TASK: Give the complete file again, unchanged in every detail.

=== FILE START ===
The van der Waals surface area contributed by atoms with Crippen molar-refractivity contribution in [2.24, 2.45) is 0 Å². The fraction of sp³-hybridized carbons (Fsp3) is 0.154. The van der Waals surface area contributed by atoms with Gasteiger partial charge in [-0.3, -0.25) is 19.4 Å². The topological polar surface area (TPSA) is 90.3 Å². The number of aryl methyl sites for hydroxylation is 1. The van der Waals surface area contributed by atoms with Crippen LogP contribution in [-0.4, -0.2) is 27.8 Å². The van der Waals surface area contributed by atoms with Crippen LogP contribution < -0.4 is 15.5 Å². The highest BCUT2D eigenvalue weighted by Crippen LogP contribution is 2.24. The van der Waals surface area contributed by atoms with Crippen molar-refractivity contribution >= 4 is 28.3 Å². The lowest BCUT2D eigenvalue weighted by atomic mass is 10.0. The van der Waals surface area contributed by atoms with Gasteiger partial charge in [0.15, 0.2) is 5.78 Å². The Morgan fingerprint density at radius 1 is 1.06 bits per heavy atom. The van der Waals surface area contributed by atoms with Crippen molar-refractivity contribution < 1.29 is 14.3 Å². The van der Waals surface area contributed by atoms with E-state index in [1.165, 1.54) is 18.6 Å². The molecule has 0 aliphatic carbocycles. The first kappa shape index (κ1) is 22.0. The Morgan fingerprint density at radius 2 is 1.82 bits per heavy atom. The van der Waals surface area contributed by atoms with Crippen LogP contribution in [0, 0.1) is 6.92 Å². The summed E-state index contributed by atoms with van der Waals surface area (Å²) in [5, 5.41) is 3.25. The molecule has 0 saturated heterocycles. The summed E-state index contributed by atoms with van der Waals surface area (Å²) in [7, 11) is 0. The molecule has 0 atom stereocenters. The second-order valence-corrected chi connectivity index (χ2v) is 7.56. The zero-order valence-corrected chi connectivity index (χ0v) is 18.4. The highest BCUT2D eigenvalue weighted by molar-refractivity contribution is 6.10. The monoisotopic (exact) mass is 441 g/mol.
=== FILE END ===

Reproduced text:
The van der Waals surface area contributed by atoms with Crippen molar-refractivity contribution in [2.24, 2.45) is 0 Å². The fraction of sp³-hybridized carbons (Fsp3) is 0.154. The van der Waals surface area contributed by atoms with Gasteiger partial charge in [-0.3, -0.25) is 19.4 Å². The topological polar surface area (TPSA) is 90.3 Å². The number of aryl methyl sites for hydroxylation is 1. The van der Waals surface area contributed by atoms with Crippen LogP contribution in [-0.4, -0.2) is 27.8 Å². The van der Waals surface area contributed by atoms with Crippen LogP contribution < -0.4 is 15.5 Å². The highest BCUT2D eigenvalue weighted by Crippen LogP contribution is 2.24. The van der Waals surface area contributed by atoms with Crippen molar-refractivity contribution >= 4 is 28.3 Å². The lowest BCUT2D eigenvalue weighted by atomic mass is 10.0. The van der Waals surface area contributed by atoms with Gasteiger partial charge in [0.15, 0.2) is 5.78 Å². The Morgan fingerprint density at radius 1 is 1.06 bits per heavy atom. The van der Waals surface area contributed by atoms with Crippen molar-refractivity contribution < 1.29 is 14.3 Å². The van der Waals surface area contributed by atoms with E-state index in [1.165, 1.54) is 18.6 Å². The molecule has 0 aliphatic carbocycles. The first kappa shape index (κ1) is 22.0. The Morgan fingerprint density at radius 2 is 1.82 bits per heavy atom. The van der Waals surface area contributed by atoms with Crippen LogP contribution in [0, 0.1) is 6.92 Å². The summed E-state index contributed by atoms with van der Waals surface area (Å²) in [5, 5.41) is 3.25. The molecule has 0 saturated heterocycles. The summed E-state index contributed by atoms with van der Waals surface area (Å²) in [7, 11) is 0. The molecule has 0 atom stereocenters. The second-order valence-corrected chi connectivity index (χ2v) is 7.56. The zero-order valence-corrected chi connectivity index (χ0v) is 18.4. The highest BCUT2D eigenvalue weighted by molar-refractivity contribution is 6.10. The monoisotopic (exact) mass is 441 g/mol.